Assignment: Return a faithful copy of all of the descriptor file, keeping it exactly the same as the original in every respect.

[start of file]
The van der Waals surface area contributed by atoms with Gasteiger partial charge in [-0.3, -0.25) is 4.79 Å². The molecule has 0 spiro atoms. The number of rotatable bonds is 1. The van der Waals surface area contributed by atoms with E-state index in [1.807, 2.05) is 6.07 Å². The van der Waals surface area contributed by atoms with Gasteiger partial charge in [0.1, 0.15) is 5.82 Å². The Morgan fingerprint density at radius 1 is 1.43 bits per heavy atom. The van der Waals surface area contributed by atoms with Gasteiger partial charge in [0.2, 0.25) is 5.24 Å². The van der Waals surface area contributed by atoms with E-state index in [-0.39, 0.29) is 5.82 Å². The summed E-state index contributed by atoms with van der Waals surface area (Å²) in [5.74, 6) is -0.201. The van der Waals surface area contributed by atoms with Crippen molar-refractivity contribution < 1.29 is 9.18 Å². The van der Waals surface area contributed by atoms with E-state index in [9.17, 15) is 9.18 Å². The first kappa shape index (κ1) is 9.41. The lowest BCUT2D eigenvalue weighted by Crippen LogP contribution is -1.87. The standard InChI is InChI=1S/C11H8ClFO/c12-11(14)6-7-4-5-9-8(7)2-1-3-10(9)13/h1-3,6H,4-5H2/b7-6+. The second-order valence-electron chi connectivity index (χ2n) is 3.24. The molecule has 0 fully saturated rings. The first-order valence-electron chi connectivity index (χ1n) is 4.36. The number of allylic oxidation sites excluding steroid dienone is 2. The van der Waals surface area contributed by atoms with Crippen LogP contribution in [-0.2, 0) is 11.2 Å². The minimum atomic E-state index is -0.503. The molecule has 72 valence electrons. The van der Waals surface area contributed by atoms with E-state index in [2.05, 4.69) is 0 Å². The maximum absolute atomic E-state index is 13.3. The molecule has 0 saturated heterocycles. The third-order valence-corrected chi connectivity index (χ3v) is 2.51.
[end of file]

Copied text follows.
The van der Waals surface area contributed by atoms with Gasteiger partial charge in [-0.3, -0.25) is 4.79 Å². The molecule has 0 spiro atoms. The number of rotatable bonds is 1. The van der Waals surface area contributed by atoms with E-state index in [1.807, 2.05) is 6.07 Å². The van der Waals surface area contributed by atoms with Gasteiger partial charge in [0.1, 0.15) is 5.82 Å². The Morgan fingerprint density at radius 1 is 1.43 bits per heavy atom. The van der Waals surface area contributed by atoms with Gasteiger partial charge in [0.2, 0.25) is 5.24 Å². The van der Waals surface area contributed by atoms with E-state index in [-0.39, 0.29) is 5.82 Å². The summed E-state index contributed by atoms with van der Waals surface area (Å²) in [5.74, 6) is -0.201. The van der Waals surface area contributed by atoms with Crippen molar-refractivity contribution < 1.29 is 9.18 Å². The van der Waals surface area contributed by atoms with E-state index in [9.17, 15) is 9.18 Å². The first kappa shape index (κ1) is 9.41. The lowest BCUT2D eigenvalue weighted by Crippen LogP contribution is -1.87. The standard InChI is InChI=1S/C11H8ClFO/c12-11(14)6-7-4-5-9-8(7)2-1-3-10(9)13/h1-3,6H,4-5H2/b7-6+. The second-order valence-electron chi connectivity index (χ2n) is 3.24. The molecule has 0 fully saturated rings. The first-order valence-electron chi connectivity index (χ1n) is 4.36. The number of allylic oxidation sites excluding steroid dienone is 2. The van der Waals surface area contributed by atoms with Crippen LogP contribution in [-0.2, 0) is 11.2 Å². The minimum atomic E-state index is -0.503. The molecule has 72 valence electrons. The van der Waals surface area contributed by atoms with E-state index in [2.05, 4.69) is 0 Å². The maximum absolute atomic E-state index is 13.3. The molecule has 0 saturated heterocycles. The third-order valence-corrected chi connectivity index (χ3v) is 2.51.